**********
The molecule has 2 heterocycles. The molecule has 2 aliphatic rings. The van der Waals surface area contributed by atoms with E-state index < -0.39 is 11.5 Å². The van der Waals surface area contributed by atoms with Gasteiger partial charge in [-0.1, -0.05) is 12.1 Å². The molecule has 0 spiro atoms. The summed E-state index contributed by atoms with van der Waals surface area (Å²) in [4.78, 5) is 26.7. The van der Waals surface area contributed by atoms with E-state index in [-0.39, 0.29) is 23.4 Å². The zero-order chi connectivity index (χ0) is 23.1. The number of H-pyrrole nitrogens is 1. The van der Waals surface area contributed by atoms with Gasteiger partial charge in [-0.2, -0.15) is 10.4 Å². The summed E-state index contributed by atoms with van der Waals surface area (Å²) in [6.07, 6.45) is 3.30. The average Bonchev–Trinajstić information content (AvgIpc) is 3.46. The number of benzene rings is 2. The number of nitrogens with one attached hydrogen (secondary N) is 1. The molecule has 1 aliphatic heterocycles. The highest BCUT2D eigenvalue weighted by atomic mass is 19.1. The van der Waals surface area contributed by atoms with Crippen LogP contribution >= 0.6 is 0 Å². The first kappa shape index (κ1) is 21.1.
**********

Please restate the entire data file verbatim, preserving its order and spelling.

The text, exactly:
The molecule has 2 heterocycles. The molecule has 2 aliphatic rings. The van der Waals surface area contributed by atoms with E-state index < -0.39 is 11.5 Å². The van der Waals surface area contributed by atoms with Gasteiger partial charge in [-0.1, -0.05) is 12.1 Å². The molecule has 0 spiro atoms. The summed E-state index contributed by atoms with van der Waals surface area (Å²) in [4.78, 5) is 26.7. The van der Waals surface area contributed by atoms with E-state index in [-0.39, 0.29) is 23.4 Å². The zero-order chi connectivity index (χ0) is 23.1. The number of H-pyrrole nitrogens is 1. The van der Waals surface area contributed by atoms with Gasteiger partial charge in [-0.2, -0.15) is 10.4 Å². The summed E-state index contributed by atoms with van der Waals surface area (Å²) in [6.07, 6.45) is 3.30. The average Bonchev–Trinajstić information content (AvgIpc) is 3.46. The number of benzene rings is 2. The number of nitrogens with one attached hydrogen (secondary N) is 1. The molecule has 1 aliphatic heterocycles. The highest BCUT2D eigenvalue weighted by atomic mass is 19.1. The van der Waals surface area contributed by atoms with Crippen LogP contribution >= 0.6 is 0 Å². The first kappa shape index (κ1) is 21.1.